Soccer has brought so much to my life. A lot of who I am today is because of what the sport has taught me. How to work with other players to come to one common goal. How to time manage and be effective and work hard every day. How to be the best version of yourself for the common good of the team. For that I am forever grateful! I’m so proud to support other girls and women continuing to chase their dreams and inspiring others along the way. I hope no matter your age that you find inspiration from other women and girls to try a sport!
Follow Beverly Yanez at: instagram.com/bevyanez
From a leader on the pitch to leading Chicago’s supporters in the stands! Nicole Hack is the chair of the renowned Independent Supporters Association for the Chicago Fire Soccer Club, Section 8 Chicago (http://www.s8c.org/). Hack is an AYSO alum, advocate of Chicago Women’s soccer and member of CF97 Sirens, a group of like-minded women, who collectively support the Chicago Fire Soccer Club. Her fervor for growing the game is unmatched and we can’t wait to see what else she will accomplish.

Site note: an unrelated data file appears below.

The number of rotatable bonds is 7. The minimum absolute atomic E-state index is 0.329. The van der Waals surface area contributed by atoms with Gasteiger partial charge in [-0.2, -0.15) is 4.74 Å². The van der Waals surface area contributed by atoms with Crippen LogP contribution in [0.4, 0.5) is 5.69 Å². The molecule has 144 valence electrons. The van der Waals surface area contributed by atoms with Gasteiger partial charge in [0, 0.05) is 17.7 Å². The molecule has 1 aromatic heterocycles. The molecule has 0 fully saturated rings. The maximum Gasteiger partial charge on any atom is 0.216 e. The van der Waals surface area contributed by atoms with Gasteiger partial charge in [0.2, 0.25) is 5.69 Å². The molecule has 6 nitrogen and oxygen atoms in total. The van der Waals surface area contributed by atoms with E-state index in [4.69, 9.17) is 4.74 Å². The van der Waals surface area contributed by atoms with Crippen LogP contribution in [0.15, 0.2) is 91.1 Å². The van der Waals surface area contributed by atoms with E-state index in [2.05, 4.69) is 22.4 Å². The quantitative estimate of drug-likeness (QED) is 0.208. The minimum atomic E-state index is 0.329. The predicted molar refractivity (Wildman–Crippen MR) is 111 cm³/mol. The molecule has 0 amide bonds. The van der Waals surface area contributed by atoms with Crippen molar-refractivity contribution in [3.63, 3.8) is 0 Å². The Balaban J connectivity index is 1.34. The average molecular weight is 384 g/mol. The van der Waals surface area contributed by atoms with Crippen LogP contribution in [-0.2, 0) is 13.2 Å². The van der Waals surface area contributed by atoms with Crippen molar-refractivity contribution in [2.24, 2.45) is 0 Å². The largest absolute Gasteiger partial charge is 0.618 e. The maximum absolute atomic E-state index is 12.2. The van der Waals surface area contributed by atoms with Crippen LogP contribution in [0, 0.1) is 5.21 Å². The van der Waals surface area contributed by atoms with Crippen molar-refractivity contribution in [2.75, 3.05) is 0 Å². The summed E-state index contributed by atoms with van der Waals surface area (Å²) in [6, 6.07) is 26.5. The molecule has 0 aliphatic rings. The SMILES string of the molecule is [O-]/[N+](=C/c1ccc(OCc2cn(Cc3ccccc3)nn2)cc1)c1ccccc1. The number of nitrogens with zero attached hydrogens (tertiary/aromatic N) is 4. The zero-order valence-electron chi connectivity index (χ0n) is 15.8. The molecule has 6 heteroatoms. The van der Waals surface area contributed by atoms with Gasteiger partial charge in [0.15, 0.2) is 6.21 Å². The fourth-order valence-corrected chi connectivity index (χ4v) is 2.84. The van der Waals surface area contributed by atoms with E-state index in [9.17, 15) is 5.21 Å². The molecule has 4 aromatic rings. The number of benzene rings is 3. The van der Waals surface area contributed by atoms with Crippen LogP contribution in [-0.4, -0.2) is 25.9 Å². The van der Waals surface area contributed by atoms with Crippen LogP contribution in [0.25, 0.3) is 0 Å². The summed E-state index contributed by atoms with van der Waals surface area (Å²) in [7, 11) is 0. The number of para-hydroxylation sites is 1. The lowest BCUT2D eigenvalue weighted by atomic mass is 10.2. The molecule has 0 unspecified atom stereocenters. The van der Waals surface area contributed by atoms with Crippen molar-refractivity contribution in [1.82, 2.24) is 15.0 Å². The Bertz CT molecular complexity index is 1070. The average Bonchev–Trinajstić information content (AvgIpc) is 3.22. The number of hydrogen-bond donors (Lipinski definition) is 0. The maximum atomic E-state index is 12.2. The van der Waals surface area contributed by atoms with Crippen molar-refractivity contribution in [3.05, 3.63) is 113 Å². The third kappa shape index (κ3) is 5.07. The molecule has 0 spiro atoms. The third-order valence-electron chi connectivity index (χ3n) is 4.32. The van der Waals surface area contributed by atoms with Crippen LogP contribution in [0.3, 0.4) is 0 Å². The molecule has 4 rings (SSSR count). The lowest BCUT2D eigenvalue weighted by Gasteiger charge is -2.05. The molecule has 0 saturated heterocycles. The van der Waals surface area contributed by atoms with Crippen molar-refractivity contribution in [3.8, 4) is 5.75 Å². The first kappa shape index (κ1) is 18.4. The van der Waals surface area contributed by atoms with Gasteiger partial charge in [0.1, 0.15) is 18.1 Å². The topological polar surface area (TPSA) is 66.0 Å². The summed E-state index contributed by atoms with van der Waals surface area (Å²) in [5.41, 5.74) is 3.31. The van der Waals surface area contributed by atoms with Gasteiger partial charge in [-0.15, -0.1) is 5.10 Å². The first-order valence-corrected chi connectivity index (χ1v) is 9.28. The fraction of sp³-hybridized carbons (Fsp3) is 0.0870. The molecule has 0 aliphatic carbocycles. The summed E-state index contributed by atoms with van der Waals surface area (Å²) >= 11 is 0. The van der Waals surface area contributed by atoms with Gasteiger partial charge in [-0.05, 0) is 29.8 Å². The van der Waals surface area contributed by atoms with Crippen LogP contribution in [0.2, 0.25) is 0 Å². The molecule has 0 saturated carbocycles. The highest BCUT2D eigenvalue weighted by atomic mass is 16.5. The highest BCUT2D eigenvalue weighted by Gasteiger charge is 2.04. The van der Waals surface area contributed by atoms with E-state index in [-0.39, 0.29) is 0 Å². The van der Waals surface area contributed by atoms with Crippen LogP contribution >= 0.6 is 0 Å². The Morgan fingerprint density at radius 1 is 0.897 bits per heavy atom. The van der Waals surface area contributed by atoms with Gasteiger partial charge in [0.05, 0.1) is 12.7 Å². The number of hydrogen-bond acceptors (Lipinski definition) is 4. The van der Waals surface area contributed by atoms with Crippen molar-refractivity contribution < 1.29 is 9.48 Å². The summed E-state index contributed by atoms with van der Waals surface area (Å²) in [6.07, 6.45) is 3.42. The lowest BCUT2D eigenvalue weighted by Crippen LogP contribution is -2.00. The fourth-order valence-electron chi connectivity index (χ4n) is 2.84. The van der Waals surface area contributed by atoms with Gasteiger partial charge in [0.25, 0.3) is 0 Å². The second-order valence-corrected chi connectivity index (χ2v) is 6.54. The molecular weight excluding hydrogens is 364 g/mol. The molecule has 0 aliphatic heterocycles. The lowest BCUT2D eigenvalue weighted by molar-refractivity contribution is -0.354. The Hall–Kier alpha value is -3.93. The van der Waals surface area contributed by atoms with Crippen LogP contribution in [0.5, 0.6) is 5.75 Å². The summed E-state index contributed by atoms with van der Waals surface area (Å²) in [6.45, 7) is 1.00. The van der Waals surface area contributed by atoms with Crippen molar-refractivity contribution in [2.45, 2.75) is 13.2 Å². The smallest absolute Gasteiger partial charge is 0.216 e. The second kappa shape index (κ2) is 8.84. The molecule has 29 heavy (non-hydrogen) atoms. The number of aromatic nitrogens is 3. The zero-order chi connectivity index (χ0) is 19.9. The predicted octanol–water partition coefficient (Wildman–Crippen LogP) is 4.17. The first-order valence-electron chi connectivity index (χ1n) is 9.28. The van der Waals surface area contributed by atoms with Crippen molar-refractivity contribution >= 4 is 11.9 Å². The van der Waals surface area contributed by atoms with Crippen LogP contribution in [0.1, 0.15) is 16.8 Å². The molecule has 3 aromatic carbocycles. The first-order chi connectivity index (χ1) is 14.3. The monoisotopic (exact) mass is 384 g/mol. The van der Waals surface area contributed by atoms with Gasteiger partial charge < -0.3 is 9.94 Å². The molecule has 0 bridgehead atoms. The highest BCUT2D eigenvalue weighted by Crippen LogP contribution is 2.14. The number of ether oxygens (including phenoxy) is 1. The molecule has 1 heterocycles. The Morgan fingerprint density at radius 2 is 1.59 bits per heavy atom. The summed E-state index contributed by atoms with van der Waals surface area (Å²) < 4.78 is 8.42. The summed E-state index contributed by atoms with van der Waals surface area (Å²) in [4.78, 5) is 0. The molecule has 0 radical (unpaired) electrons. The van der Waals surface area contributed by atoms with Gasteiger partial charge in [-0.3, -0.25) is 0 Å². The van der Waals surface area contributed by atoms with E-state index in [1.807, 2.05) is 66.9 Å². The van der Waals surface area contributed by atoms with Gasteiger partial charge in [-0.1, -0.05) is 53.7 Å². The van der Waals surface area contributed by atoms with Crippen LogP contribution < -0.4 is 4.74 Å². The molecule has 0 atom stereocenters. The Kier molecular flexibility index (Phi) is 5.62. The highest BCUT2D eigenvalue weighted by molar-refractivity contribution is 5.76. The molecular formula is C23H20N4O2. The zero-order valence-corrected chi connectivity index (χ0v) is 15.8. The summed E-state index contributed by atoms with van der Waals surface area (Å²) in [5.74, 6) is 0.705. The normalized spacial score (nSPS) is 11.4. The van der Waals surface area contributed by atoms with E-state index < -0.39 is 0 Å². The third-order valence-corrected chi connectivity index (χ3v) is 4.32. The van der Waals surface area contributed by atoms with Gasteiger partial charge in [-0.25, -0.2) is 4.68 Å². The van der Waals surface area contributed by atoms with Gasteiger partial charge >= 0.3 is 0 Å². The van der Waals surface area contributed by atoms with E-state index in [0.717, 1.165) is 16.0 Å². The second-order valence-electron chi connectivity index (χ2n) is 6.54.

How AYSO influenced Nicole’s life in soccer
When I first started playing soccer, I played with AYSO. I was timid and afraid to go to my first practice, but my parents reminded me that after the first day, I had the best time and wanted to play more. Since that day, soccer has been a large part of my identity, as I’ve continued to play, support, and advocate for women in the game.